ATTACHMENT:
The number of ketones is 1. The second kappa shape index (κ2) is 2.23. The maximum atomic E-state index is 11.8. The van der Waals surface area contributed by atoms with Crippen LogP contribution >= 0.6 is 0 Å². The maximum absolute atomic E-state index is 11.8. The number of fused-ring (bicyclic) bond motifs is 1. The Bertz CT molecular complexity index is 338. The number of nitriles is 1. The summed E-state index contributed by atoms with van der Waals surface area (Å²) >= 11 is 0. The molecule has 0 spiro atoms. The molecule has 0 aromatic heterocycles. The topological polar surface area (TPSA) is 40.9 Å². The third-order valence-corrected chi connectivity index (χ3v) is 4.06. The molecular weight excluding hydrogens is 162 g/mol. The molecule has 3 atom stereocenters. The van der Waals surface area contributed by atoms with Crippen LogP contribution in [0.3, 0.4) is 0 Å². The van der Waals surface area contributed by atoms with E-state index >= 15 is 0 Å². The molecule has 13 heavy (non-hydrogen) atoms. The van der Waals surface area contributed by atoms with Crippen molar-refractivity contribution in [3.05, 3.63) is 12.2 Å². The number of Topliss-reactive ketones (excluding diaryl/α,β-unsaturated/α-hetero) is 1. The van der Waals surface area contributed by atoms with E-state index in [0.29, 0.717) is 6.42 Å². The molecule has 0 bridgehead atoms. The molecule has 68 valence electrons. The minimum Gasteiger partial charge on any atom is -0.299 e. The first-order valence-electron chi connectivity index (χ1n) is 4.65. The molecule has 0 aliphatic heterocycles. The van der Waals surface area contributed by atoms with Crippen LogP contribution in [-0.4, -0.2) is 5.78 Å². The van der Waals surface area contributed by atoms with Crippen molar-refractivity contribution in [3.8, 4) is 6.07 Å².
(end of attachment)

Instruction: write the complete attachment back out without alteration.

The number of ketones is 1. The second kappa shape index (κ2) is 2.23. The maximum atomic E-state index is 11.8. The van der Waals surface area contributed by atoms with Crippen LogP contribution >= 0.6 is 0 Å². The maximum absolute atomic E-state index is 11.8. The number of fused-ring (bicyclic) bond motifs is 1. The Bertz CT molecular complexity index is 338. The number of nitriles is 1. The summed E-state index contributed by atoms with van der Waals surface area (Å²) >= 11 is 0. The molecule has 0 spiro atoms. The molecule has 0 aromatic heterocycles. The topological polar surface area (TPSA) is 40.9 Å². The third-order valence-corrected chi connectivity index (χ3v) is 4.06. The molecular weight excluding hydrogens is 162 g/mol. The molecule has 3 atom stereocenters. The van der Waals surface area contributed by atoms with Crippen LogP contribution in [0.3, 0.4) is 0 Å². The van der Waals surface area contributed by atoms with E-state index >= 15 is 0 Å². The molecule has 13 heavy (non-hydrogen) atoms. The van der Waals surface area contributed by atoms with Crippen molar-refractivity contribution in [3.05, 3.63) is 12.2 Å². The number of Topliss-reactive ketones (excluding diaryl/α,β-unsaturated/α-hetero) is 1. The van der Waals surface area contributed by atoms with E-state index in [0.29, 0.717) is 6.42 Å². The molecule has 0 bridgehead atoms. The molecule has 68 valence electrons. The minimum Gasteiger partial charge on any atom is -0.299 e. The first-order valence-electron chi connectivity index (χ1n) is 4.65. The molecule has 0 aliphatic heterocycles. The van der Waals surface area contributed by atoms with Crippen LogP contribution in [-0.4, -0.2) is 5.78 Å². The van der Waals surface area contributed by atoms with Crippen molar-refractivity contribution in [3.8, 4) is 6.07 Å².